If there is a walk of fame in the financial world, insurance would have their gold star Warren Buffett, Peter Lynch, George Soros and Bill Gross. Just started the year under uncertainties several —conflict between the united States and Iran, lower economic growth, interest rates under minimum, Brexit and trade tensions, could be convenient to make a review of the philosophy of investment of these more than millionaires.
Warren Buffett, the guru of Wall Street par excellence, also called the Oracle of Omaha, has a fortune of close to 90,000 million dollars (about 80.935 million euros). He began to knead when I was a little over 11 years, when he bought shares in a company for $ 38 (34,1 euros), and even today his 89-year-old still active at the forefront of Berkshire Hathaway, which closed 2019 with a return of 11%. "Price is what you pay, value is what you get". This is not just about investing cheap statistically. To understand what is purchased ("the risk is in not knowing what he is doing") and what your price includes. It is finding business good and understandable (quality values) at attractive prices (below their intrinsic value or real); towards good companies, the dynamics of which is known, well-managed, they know how to adapt to the changes that operate in your industry, able to last many years, and with any competitive advantage clear. Invest wisely in the future (philosophy of value investing). Of course, Buffett is a big proponent of the long-term: "Buy only what you would be happy to keep it for 10 years".
Peter Lynch, the famous investor of the fund Magellan at Fidelity Investments, achieved an average annual return of close to 30% between 1977 and 1990. Has always been generous in sharing their rationale for investment. In his book, One step ahead of Wall Street One Up on Wall Street) offers a fun way the basic lines of its philosophy of investment; in Beating on Wall Street, Beating the Street) elaborates on the investments most relevant for their professional career. Although retired and dedicated to philanthropy, and still today continues to share his ideas (and advisor to Fidelity).
For an individual investor ("you can even beat the professionals") are these: you must know the company in which it invests and the why of your choice ("actions are tenths of lottery"); have patience ("it is very important to have the stomach to endure the corrections of price and, if not, don't buy shares"); not to maintain actions that are no longer ("there is no shame for losing money; yes to hold on to a stock with bad fundamentals"). In his view, it is also important to devote some time to use the math ("the required level is fourth grade, so don't worry about it") and verify that the company has sufficient liquidity ("the bankruptcies are a big problem").
Soros, 8,000 million
George Soros is almost a character of legend. He has managed to put his knees at the very Bank of England in 1992, and of step to earn 1,000 million dollars (899 million euros) while operating against the british pound. Some say that with his fortune, according to Forbes magazine upper to 8,000 million dollars (7.195 million), is a philanthropist who, among other things, promotes education and defends the rights of LGBT and racial minorities; others claim, however, that simply tries to manipulate politics and the economy for their own benefit.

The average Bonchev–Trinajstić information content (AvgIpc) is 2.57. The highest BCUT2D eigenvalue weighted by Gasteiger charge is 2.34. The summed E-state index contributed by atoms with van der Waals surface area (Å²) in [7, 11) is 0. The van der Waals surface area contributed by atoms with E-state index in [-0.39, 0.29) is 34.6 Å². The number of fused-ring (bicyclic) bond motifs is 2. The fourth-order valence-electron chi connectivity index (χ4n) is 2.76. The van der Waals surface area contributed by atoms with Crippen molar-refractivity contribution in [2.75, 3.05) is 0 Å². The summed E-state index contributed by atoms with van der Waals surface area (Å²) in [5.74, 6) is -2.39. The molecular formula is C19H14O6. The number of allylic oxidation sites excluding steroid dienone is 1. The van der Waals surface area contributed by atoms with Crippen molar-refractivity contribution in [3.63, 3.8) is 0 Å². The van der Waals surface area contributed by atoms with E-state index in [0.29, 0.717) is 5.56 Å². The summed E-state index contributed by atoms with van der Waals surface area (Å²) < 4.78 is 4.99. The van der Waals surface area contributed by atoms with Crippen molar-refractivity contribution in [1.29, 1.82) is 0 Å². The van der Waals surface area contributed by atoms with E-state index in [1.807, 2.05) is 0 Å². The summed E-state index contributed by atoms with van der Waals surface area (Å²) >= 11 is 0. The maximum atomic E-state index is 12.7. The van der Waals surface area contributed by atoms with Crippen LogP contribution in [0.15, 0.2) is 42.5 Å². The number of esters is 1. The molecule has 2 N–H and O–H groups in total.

despite the controversy that raises your figure, no one in the financial market will subtract one iota of merit as an investor. His strategy can be summed up in four simple words: think, read, reflect, and listen (especially to those who think different). Soros values the stocks or bonds in that it intends to take up positions taking into account the information that there exists in the market, and how this information is being valued by market participants (with euphoria, fear, avoidance, mistrust, etc.). Once you've decided to take a certain position, the put to the test in the market. If the result is positive, the increases ("there is no investment position is too large"); if it is negative or just makes you feel uncomfortable, abandon it even if it generates losses. To Soros, to invest is to survive: to learn to be conservative, assume losses, do not enter the market if you do not see clear and strong play when the opportunity presents itself.
Bill Gross is known as the King of the Bonds and, above all, he recognizes the merit of having developed and changed the rules of the game in the fixed income market and, of step, to have obtained during more than three decades of high returns to achieve to follow the trends when, in his judgment, were correct and also quit at the right time. A pioneer in the use of mathematical models, Gross has always defended the time horizons of investment between three and five years —"it's always longer than those of my peers"— ignoring what he called market noise (or when this becomes unreasonable"). In your opinion, based on this, you just need to restructure the portfolio if it can obtain an advantage of any short-term trend.
Removed about a year ago, they are still famous the letters that it sends to investors in that it not only gives tips on the financial markets, but also to others about love or affairs on a daily basis, like the pleasure of sneezing. In the last, dated in October, makes an analogy between the song Saved by Zero, of the rock group The Fixx, and the current situation of the markets with interest rates zero or negative.
he Warns that we must prepare for a slow global economic growth and think that you have reached the end of the revaluation for two-digit months and past years. In his opinion, "the actions of high-performance and dividends to policyholders are what an investor cunning should begin to possess."Updated Date: 11 January 2020, 17:00